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December 04, 2007

Money Matters

Far out from the election blah blah blah polls should be taken with a grain of salt blah blah blah:

Fifty-two percent of Americans say the economy and health care are most important to them in choosing a president, compared with 34% who cite terrorism and social and moral issues, according to the latest Wall Street Journal/NBC News poll. That is the reverse of the percentages recorded just before the 2004 election. The poll also shows that voters see health care eclipsing the Iraq war for the first time as the issue most urgently requiring a new approach.

That's a serious flip. More important, though, are the forces behind it: The economy is getting worse, not better, and thus economic concerns are going to grow more acute, not less. Iraq will certainly remain a force in the election, but pocketbook concerns will be similarly prevalent because, in all likelihood, they'll be causing more immediate distress. Superficially, this all advantages the Democrats, at least unless the Republicans manage to make illegal immigrants the aborted fetuses of 2008.

December 4, 2007 | Permalink


It's worth pointing out that thanks to the faltering economy and the security improvements in Iraq, Iraq now fills way less of the news hole. I'll bet if you had taken this poll in September you wouldn't see the same result.

Atrios is right: the election will be about Iraq, no matter what anyone tries to do. The economy will be important, sure, but it will be about Iraq.

Posted by: Nicholas Beaudrot | Dec 4, 2007 10:53:17 AM

Hmmm, you start off with "grain of salt blah blah blah" and then move onto "are going to .... will certainly ... will be ...." I agree with the grain of salt blah blah blah.

Posted by: ostap | Dec 4, 2007 11:05:13 AM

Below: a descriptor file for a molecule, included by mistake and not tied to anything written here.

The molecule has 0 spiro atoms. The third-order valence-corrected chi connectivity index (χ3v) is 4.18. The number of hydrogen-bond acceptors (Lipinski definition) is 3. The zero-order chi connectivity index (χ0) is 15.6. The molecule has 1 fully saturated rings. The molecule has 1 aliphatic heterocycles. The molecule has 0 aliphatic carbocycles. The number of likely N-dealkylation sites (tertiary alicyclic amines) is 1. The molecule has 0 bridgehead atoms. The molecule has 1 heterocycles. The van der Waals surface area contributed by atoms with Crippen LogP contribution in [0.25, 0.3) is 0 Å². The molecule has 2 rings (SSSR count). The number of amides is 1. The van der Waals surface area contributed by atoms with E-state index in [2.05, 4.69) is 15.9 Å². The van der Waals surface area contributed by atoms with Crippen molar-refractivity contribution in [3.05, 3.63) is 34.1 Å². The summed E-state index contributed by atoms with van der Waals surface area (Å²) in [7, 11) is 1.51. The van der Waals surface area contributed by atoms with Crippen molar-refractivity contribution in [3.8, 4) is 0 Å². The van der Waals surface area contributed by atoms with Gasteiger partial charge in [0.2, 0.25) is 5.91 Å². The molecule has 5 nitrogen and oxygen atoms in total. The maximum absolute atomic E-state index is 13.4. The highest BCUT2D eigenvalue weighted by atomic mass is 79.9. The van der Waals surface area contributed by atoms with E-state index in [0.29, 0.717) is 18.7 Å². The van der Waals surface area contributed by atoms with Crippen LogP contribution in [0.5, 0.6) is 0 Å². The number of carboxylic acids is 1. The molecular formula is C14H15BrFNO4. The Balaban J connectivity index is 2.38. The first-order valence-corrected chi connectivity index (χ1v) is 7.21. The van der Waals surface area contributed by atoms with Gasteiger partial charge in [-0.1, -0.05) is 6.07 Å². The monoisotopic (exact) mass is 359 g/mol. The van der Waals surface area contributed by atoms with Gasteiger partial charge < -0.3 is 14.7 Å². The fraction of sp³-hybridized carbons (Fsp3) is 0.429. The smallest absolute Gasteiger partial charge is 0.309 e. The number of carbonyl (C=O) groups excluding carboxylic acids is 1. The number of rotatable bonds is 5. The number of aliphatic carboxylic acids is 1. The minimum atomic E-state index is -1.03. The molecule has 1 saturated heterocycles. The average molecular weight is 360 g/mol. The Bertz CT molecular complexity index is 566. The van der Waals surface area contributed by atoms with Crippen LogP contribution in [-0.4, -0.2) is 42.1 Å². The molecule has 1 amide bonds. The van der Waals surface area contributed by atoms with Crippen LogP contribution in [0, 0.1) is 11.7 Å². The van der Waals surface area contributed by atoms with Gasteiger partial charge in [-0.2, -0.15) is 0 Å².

Not the aborted fetuses of 2008 -- the marrying gays of 2008.

Posted by: KCinDC | Dec 4, 2007 12:38:29 PM

Depends on 1)how bad the economy gets, 2) what happens in Iraq, 3) how the candidates use these material conditions. The broadband MSM has a hard time devoting extensive coverage to the economy, and to be honest, in individualist America, economic hardship often manifests itself in vague and ambiguous feelings or very specfic targets. We are not accustomed to blaming the "system"

Timing isn't perfect for Petey. Best campaign style is optimism, like FDR or Reagan, with a general shifting of the blame onto the opponent. Hope not confidence. I think a bad economy would really hurt Clinton and massively help Edwards, but it may not get bad enough soon enough for the primaries.

A landslide, a re-alignment might be possible in the general.

Posted by: bob mcmanus | Dec 4, 2007 1:44:29 PM

The public feels something is in the wind. The flip in the poll results is like changes in a wooly bear's coat. The picnic is over, a long hard winter is coming and, no, we're not just talking about the weather.

Posted by: Madison Guy | Dec 4, 2007 6:40:13 PM

Don't forget that the price of oil is only going to keep going up (see Kevin Drum today on that subject).

Posted by: beckya57 | Dec 4, 2007 8:15:05 PM

Maybe it helps the Democrats. Or maybe it will give the inevitable GOP push for lower taxes more public credence and make health care reform which would require additional revenues seem more risky.

Posted by: Ron | Dec 5, 2007 10:26:31 AM

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